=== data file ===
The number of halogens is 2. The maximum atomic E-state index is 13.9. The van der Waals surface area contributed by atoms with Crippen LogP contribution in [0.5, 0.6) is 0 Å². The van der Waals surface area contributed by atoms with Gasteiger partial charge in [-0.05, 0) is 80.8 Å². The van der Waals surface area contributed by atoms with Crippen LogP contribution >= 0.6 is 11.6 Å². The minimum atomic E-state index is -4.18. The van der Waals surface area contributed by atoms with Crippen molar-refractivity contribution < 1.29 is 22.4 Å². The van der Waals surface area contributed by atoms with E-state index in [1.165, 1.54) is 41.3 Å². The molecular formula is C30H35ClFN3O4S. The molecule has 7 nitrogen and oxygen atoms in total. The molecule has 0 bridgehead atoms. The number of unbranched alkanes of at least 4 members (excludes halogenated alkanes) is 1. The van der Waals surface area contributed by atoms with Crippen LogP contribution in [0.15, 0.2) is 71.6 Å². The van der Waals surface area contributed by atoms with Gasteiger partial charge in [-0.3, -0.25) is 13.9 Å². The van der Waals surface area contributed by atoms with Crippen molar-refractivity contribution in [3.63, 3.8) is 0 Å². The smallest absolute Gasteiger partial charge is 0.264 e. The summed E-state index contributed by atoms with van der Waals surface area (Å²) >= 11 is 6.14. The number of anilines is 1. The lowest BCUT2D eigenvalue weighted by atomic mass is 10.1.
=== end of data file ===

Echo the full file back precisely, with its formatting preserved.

The number of halogens is 2. The maximum atomic E-state index is 13.9. The van der Waals surface area contributed by atoms with Crippen LogP contribution in [0.5, 0.6) is 0 Å². The van der Waals surface area contributed by atoms with Gasteiger partial charge in [-0.05, 0) is 80.8 Å². The van der Waals surface area contributed by atoms with Crippen LogP contribution >= 0.6 is 11.6 Å². The minimum atomic E-state index is -4.18. The van der Waals surface area contributed by atoms with Crippen molar-refractivity contribution < 1.29 is 22.4 Å². The van der Waals surface area contributed by atoms with E-state index in [1.165, 1.54) is 41.3 Å². The molecular formula is C30H35ClFN3O4S. The molecule has 7 nitrogen and oxygen atoms in total. The molecule has 0 bridgehead atoms. The number of unbranched alkanes of at least 4 members (excludes halogenated alkanes) is 1. The van der Waals surface area contributed by atoms with Crippen LogP contribution in [0.15, 0.2) is 71.6 Å². The van der Waals surface area contributed by atoms with Gasteiger partial charge in [-0.3, -0.25) is 13.9 Å². The van der Waals surface area contributed by atoms with Crippen molar-refractivity contribution in [3.63, 3.8) is 0 Å². The smallest absolute Gasteiger partial charge is 0.264 e. The summed E-state index contributed by atoms with van der Waals surface area (Å²) >= 11 is 6.14. The number of anilines is 1. The lowest BCUT2D eigenvalue weighted by atomic mass is 10.1.